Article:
England have their BIG game of the November series against an Australian side that is literally humming with intent and danger. For us this is THE match of the weekend and will tell us a great deal about Australia’s resurgence and how sound England’s position in the World Rankings at number two really is. Let’s be honest England’s display against Argentina last weekend did not exactly leave us awestruck, and they know they will have to notch their performance up quite a few gears this weekend if they are to justify their lofty status at number two in the World rankings. There is no doubt they are likely to rise to the occasion, but this Australian side is not the one they ran rings around last summer in Australia or at Twickenham last November. Settled and having had a long period of time together over the last three months, this is a formidable looking Wallaby outfit that is lean, mean and fast. A worthy Test of England’s character and progress to date awaits this Saturday at Twickenham.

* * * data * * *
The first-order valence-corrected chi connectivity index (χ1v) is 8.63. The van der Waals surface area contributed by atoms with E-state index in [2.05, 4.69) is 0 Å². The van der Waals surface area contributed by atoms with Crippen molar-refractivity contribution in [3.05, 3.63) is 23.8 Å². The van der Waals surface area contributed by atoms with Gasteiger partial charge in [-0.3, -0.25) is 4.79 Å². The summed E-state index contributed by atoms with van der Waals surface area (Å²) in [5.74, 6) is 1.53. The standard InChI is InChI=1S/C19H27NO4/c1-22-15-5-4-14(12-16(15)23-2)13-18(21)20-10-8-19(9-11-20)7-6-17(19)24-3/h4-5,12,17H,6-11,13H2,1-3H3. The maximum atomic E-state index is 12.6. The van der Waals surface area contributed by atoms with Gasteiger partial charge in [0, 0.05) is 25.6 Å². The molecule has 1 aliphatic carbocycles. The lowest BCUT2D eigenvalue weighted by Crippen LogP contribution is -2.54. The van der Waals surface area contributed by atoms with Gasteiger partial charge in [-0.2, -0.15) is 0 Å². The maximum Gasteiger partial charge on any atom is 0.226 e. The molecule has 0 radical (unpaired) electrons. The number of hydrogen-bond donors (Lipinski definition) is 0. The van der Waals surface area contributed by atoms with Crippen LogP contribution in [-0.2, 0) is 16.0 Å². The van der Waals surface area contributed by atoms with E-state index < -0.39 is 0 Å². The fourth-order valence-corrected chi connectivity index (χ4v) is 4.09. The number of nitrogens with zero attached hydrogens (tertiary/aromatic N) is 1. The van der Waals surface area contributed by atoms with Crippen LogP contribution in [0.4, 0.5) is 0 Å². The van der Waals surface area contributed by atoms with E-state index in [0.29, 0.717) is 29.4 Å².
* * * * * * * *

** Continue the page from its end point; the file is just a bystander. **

Scotland then take on New Zealand, and while their defences were a matter of serious concern against a brave and plucky Samoa last weekend, their attacking prowess was breathtaking at times. As some have said, Scotland’s seemingly self-processed aim of playing some of the fastest attacking rugby on the planet appears to have left the defensive aspect of their game somewhat lacking. However, given the solidity of their attack and given the challenge facing them this weekend, it is likely that Coach Gregor Townsend and his charges have worked relentlessly at the defensive structures in their gameplay this week. New Zealand’s back line is more than capable of shredding any team on the planet and if Scotland don’t have a healthy understanding of how to use and understand what they see unfolding in their rear view mirrors on Saturday it could turn into a long and painful afternoon for the Scots, especially if their white line fever is not tempered with some solid and well thought out defensive patterns. New Zealand ultimately pulled off a comfortable win against France last weekend, but clearly took their foot off the gas in the second half, and were exposed badly at times by an exuberant French team.